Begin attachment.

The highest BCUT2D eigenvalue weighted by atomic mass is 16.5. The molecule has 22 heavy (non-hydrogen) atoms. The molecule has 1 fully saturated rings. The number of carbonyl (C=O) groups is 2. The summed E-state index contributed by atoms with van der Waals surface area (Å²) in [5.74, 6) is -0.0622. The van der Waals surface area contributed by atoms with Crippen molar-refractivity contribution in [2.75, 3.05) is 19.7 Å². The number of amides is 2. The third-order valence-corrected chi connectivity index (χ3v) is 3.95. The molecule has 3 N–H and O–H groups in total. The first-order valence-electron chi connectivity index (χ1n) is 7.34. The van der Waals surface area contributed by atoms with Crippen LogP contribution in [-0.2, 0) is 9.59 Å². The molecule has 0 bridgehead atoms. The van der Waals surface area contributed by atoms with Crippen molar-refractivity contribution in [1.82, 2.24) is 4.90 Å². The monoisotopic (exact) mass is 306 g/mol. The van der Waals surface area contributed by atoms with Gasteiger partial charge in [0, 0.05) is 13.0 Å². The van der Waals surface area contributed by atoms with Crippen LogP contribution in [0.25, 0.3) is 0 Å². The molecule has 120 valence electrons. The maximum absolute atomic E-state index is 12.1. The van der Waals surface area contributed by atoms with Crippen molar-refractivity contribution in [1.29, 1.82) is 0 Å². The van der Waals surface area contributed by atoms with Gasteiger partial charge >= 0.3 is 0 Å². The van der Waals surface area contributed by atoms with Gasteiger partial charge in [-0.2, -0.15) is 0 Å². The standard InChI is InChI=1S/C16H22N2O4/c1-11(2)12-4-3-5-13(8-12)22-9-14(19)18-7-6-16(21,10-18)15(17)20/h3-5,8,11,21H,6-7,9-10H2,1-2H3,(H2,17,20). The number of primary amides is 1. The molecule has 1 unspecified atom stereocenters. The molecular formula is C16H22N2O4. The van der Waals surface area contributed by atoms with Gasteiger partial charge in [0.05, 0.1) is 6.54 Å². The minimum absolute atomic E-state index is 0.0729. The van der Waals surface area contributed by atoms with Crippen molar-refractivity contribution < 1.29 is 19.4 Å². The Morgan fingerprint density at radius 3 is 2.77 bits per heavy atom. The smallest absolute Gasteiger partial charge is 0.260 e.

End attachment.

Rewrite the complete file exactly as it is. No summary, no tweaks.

The highest BCUT2D eigenvalue weighted by atomic mass is 16.5. The molecule has 22 heavy (non-hydrogen) atoms. The molecule has 1 fully saturated rings. The number of carbonyl (C=O) groups is 2. The summed E-state index contributed by atoms with van der Waals surface area (Å²) in [5.74, 6) is -0.0622. The van der Waals surface area contributed by atoms with Crippen molar-refractivity contribution in [2.75, 3.05) is 19.7 Å². The number of amides is 2. The third-order valence-corrected chi connectivity index (χ3v) is 3.95. The molecule has 3 N–H and O–H groups in total. The first-order valence-electron chi connectivity index (χ1n) is 7.34. The van der Waals surface area contributed by atoms with Crippen LogP contribution in [-0.2, 0) is 9.59 Å². The molecule has 0 bridgehead atoms. The van der Waals surface area contributed by atoms with Crippen molar-refractivity contribution in [1.82, 2.24) is 4.90 Å². The monoisotopic (exact) mass is 306 g/mol. The van der Waals surface area contributed by atoms with Gasteiger partial charge in [0, 0.05) is 13.0 Å². The van der Waals surface area contributed by atoms with Crippen LogP contribution in [0.25, 0.3) is 0 Å². The molecule has 120 valence electrons. The maximum absolute atomic E-state index is 12.1. The van der Waals surface area contributed by atoms with Crippen molar-refractivity contribution in [1.29, 1.82) is 0 Å². The van der Waals surface area contributed by atoms with Gasteiger partial charge >= 0.3 is 0 Å². The van der Waals surface area contributed by atoms with Gasteiger partial charge in [-0.2, -0.15) is 0 Å². The standard InChI is InChI=1S/C16H22N2O4/c1-11(2)12-4-3-5-13(8-12)22-9-14(19)18-7-6-16(21,10-18)15(17)20/h3-5,8,11,21H,6-7,9-10H2,1-2H3,(H2,17,20). The number of primary amides is 1. The molecule has 1 unspecified atom stereocenters. The molecular formula is C16H22N2O4. The van der Waals surface area contributed by atoms with Gasteiger partial charge in [0.05, 0.1) is 6.54 Å². The minimum absolute atomic E-state index is 0.0729. The van der Waals surface area contributed by atoms with Crippen molar-refractivity contribution < 1.29 is 19.4 Å². The Morgan fingerprint density at radius 3 is 2.77 bits per heavy atom. The smallest absolute Gasteiger partial charge is 0.260 e.